Leaders make a huge difference in people’s lives. The task of cultivating the emerging generation of African storycentric leaders is therefore crucial. Communities that are influenced most through stories, images, drama and song need leaders who are not shackled by the kind of unhealthy leadership models that use people to amass power for the leader’s success. Instead, they need leaders who engender trust as they value and build those they lead.
We regularly ask participants in our workshops throughout Africa to identify the leader who has influenced their lives most. Our goal for this exercise is twofold: we hope they will discover for themselves what it takes to have an influence on others; and we want them to discover that within each of them lies the power to make a difference.
Virtually everyone we have asked has been able to name at least one leader whose influence they have personally felt. On the rare occasion, it’s a well-known figure—perhaps someone from the past who changed the course of their nation’s history. Or it may be a contemporary role model who serves as an example of effective leadership—a corporate head or athlete, for instance. Most often, however, it’s a leader who is personally close to them—a parent, friend, pastor, teacher or coach. The person is neither famous nor incredibly successful by conventional standards, but his or her influence on the participant is unmistakable. Such examples accentuate the truth that ordinary leaders are having an extraordinary impact.
This simple exercise spotlights African leaders whose skills, styles and contexts may vary widely, but who consistently display unusual character in the trenches of everyday living. When faced with tough choices, they often lead with a long-view perspective. They are motivated to invest in others with unyielding faith in a better future. They are women and men of notable virtue—not because they are perfect, but because they are unwavering in their commitment to live and lead biblically. Without exception, these leaders give of themselves to see others rise to their highest potential. And they do so without expecting the favour in return. Rather, they urge those they bless to pass on the blessing to another generation.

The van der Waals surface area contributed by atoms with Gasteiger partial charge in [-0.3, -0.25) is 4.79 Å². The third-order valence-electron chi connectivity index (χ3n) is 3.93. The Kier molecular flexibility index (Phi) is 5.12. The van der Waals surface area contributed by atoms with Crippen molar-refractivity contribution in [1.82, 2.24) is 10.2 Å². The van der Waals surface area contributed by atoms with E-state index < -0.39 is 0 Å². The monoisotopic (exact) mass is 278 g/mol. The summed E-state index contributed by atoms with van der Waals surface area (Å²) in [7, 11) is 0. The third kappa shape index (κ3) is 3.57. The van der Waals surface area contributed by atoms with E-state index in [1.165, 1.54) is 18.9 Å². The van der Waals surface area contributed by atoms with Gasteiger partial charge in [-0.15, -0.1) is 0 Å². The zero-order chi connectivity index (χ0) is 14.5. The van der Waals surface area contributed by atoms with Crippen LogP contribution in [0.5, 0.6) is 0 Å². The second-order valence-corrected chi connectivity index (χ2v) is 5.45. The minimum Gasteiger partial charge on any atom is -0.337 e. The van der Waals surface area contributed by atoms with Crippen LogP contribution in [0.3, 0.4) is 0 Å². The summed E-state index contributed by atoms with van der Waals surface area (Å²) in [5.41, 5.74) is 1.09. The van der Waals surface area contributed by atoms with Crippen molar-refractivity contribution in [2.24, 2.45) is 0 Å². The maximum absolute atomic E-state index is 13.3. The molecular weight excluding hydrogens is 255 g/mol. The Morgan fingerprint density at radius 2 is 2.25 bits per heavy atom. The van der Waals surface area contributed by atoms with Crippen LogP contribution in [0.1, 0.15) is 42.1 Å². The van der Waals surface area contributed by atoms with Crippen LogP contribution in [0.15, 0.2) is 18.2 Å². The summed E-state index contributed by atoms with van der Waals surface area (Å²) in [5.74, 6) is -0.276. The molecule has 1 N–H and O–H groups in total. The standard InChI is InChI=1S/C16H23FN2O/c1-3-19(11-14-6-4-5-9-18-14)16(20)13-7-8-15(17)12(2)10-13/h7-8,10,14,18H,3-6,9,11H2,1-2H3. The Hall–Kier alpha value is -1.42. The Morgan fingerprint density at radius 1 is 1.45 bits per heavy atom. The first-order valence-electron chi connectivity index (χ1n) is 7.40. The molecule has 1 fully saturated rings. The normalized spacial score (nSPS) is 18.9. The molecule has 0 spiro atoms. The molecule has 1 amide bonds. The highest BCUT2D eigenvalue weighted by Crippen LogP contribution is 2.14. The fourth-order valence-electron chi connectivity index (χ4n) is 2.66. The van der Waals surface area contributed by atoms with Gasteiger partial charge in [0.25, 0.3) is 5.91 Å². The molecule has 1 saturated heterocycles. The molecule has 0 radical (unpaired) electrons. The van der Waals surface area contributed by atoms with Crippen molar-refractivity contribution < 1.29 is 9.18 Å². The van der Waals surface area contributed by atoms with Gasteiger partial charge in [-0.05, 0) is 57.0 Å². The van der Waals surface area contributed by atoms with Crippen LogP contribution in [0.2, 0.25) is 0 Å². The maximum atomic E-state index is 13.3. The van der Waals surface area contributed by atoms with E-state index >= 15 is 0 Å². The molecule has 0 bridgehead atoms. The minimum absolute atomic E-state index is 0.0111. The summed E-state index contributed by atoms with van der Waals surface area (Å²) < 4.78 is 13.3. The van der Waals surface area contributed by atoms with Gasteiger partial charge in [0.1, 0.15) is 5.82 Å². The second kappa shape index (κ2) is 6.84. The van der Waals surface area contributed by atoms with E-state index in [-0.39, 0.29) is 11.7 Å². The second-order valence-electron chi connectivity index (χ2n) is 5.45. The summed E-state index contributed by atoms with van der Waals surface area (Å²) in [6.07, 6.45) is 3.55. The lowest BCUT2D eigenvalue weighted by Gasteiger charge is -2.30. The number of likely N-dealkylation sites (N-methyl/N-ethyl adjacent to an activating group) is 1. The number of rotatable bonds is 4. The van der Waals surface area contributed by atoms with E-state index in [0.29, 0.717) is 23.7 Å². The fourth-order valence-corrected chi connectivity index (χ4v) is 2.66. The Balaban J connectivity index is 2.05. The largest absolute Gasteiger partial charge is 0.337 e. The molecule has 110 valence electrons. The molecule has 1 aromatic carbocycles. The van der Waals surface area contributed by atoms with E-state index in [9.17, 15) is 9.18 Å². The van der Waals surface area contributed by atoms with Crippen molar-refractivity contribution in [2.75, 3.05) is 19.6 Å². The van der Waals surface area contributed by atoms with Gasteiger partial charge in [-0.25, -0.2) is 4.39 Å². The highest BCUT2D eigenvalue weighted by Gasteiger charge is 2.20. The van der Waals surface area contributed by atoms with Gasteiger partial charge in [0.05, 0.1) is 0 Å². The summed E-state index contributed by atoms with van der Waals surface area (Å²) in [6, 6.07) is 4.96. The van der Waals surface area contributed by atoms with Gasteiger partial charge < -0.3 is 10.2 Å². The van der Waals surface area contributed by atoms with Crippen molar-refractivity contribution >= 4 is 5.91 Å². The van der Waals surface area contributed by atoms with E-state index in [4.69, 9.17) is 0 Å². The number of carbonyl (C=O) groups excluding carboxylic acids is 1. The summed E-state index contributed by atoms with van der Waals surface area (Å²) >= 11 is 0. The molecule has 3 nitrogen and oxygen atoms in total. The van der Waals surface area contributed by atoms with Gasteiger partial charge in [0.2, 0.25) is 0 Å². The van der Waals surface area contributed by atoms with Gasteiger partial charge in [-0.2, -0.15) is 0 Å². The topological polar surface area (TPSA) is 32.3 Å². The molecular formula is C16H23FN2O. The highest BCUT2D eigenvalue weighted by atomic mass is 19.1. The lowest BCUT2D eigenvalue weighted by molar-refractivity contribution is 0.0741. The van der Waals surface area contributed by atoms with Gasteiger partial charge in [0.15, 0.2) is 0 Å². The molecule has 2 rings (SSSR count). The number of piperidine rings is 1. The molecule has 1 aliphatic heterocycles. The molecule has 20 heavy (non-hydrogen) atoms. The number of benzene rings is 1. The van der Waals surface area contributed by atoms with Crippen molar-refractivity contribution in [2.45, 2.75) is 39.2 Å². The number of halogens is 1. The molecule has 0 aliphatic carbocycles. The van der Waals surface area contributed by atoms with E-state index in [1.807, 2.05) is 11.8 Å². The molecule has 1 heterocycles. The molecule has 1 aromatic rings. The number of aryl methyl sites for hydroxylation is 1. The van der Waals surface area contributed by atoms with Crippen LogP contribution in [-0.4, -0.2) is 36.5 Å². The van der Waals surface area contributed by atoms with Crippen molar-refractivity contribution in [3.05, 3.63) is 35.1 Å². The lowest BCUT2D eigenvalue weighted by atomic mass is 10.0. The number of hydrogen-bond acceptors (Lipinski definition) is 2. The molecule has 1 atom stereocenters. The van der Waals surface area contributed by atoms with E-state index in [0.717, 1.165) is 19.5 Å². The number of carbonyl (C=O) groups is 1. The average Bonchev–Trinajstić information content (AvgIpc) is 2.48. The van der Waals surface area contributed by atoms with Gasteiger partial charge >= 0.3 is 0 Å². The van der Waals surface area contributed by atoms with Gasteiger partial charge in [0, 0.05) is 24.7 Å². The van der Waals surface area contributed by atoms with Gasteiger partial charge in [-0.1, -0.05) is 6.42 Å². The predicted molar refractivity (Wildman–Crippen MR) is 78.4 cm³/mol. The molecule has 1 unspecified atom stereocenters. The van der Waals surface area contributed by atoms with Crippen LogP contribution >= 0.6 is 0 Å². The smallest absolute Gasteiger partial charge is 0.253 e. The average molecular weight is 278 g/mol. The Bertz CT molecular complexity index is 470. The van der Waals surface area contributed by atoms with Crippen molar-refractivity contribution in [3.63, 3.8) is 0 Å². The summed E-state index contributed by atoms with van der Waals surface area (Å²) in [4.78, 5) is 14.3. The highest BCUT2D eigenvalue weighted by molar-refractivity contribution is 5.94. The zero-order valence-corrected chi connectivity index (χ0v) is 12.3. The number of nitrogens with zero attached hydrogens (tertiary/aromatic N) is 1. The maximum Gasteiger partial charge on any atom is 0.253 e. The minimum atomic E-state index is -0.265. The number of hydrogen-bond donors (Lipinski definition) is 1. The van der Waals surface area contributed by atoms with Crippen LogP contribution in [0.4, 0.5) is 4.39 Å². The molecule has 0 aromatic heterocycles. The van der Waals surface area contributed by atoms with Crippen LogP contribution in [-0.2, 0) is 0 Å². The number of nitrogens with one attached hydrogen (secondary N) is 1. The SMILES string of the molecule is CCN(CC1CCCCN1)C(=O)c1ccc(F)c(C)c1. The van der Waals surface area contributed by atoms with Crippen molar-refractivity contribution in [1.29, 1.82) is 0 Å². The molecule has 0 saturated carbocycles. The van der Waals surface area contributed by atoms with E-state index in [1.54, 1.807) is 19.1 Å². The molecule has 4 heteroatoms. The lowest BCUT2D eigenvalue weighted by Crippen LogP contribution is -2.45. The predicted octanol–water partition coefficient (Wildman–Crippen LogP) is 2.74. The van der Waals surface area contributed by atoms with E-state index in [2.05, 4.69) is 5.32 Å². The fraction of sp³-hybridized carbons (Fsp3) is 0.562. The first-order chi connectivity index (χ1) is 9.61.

These storycentric leaders debunk the destructive myth that leadership is reserved for only an elite few. They demonstrate that leadership is not a position, a special gene or a secret code. They dispel the notion that the only real leaders are the ones with the capital L at the top of the ladder or the ones with multiple diplomas. They dismiss the false perception that only the lucky ones can ever understand and apply the intricacies of effective leadership.
So let’s dispel the myth. Rather than viewing leadership as a mystical mantle that we either have or don’t have, let’s begin to invest our time and energy into men and women with the belief that they can and will develop to become effective, faithful leaders.
The call for leadership development throughout Africa is an urgent one, but despite the urgency, it is important to remember that developing leaders takes time. It takes time to dig beneath the symptoms to under?stand the core challenges that a rising leader faces. Because developing a leader takes time, we need to begin now.
A brigade of ordinary leaders in storycentric communities is poised to become extraordinary servants. Nobody said it would be easy; their quest for excellence may always seem to be just over the horizon. But it is attainable with concentrated effort. These emerging African leaders will need to keep growing. They’ll have to hone skills that are specific to their role. And learning to develop their organizations in healthy ways is a must. With sufficient desire and motivation, solid training and caring mentoring, they can develop the thinking, values and skills necessary to lead their continent into a bright future.
Africans are living in the most exciting era of their long and storied history. Unprecedented opportunities abound despite opposing social, cultural and spiritual forces. Storycentric learners make up a majority of their people and leaders. So let’s not lose another moment to start raising up leaders, equipping and empowering them to lead their storycentric generation into its highest potential.
- 1. Kendall Haven, Story Proof: The Science Behind the Starting Power of Story (Westport, CT: Libraries Unlimited, 2007).
- 2. John Harlow, “Gutenberg, Man of the Millennium,” Time Magazine 154 (1999): 14.
- 3. Jain McGilchrist, The Master and His Emissary: The Divided Brain and the Making of the Western World (New Haven, CT: Yale University Press, 2010).
- 4. Mike Metzger, Doggie Head Tilt Blog. Retrieved from http://www. doggieheadtilt.com
- 5. McGilchrist, The Master and His Emissary.
- 6. Marshall McLuhan, E. McLuhan, and F. Zingrone, Essential McLuhan (New York: Basic Books, 1995).
- 7. Conversation with Kwotua in Accra, Ghana in the Fall of 2009.
- 8. W. Hamilton, Phaedrus and the Seventh and Eighth Letters (Hammondsworth, UK: Penguin Books, 1973).
- 9. Neil Postman, Technopoly: The Surrender of Culture to Technology (New York: Vintage Books, 1993).